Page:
This morning I sent some personal tidbits to Chris Mandeville, the wonderful president of the Pikes Peak Writers. I am about to start my gig as editor of the NewsMagazine, following a really tough act in Ms. Pat Kennelly. Chris' dog, Ruh, does a regular article on different members of the group and it's my turn. So I sent Chris any weird little thing I could think of.
One of the items that sprang to mind was that I've been teaching myself how to play the banjo for about ten years. And I still won't play anywhere I think someone else might hear me. When I've been practicing (which isn't often these days), I'm actually pretty good. And I enjoy it. So why not stick with it?
A lot of flippant answers present themselves, but the honest answer is that I just don't have the passion necessary to set aside time every day. It's fun. It makes me feel good when it's working. But it's not that important to me.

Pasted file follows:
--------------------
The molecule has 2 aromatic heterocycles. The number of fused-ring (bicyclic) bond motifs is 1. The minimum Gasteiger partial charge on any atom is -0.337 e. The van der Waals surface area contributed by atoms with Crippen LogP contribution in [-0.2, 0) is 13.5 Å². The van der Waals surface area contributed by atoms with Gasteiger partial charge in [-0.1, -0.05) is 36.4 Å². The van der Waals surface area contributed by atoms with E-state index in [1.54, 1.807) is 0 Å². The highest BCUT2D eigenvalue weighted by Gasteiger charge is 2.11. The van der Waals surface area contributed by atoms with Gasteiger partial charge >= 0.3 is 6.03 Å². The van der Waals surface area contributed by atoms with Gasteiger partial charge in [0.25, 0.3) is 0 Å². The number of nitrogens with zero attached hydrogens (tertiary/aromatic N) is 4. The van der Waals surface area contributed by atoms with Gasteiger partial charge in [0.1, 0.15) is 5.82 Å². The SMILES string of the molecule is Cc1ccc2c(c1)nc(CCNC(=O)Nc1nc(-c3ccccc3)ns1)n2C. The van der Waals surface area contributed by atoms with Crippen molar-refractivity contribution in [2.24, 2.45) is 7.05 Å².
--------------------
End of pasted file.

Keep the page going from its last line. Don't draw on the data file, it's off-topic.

Writing, on the other hand, can be frustrating and hard and a huge slog. It can also be wonderful. But in either case I can't walk away from it. I can't imagine my life without writing. Whether it goes anywhere or not. It is a passion. Even though it's scary, I do let other people see my writing. Not because it's any better than my banjo playing but because I need the feedback in order to improve.
Maybe one day I'll have the time to work on both. And then when I go to the coffee shop to write, I may be able to pick up some spare change playing a tune or two.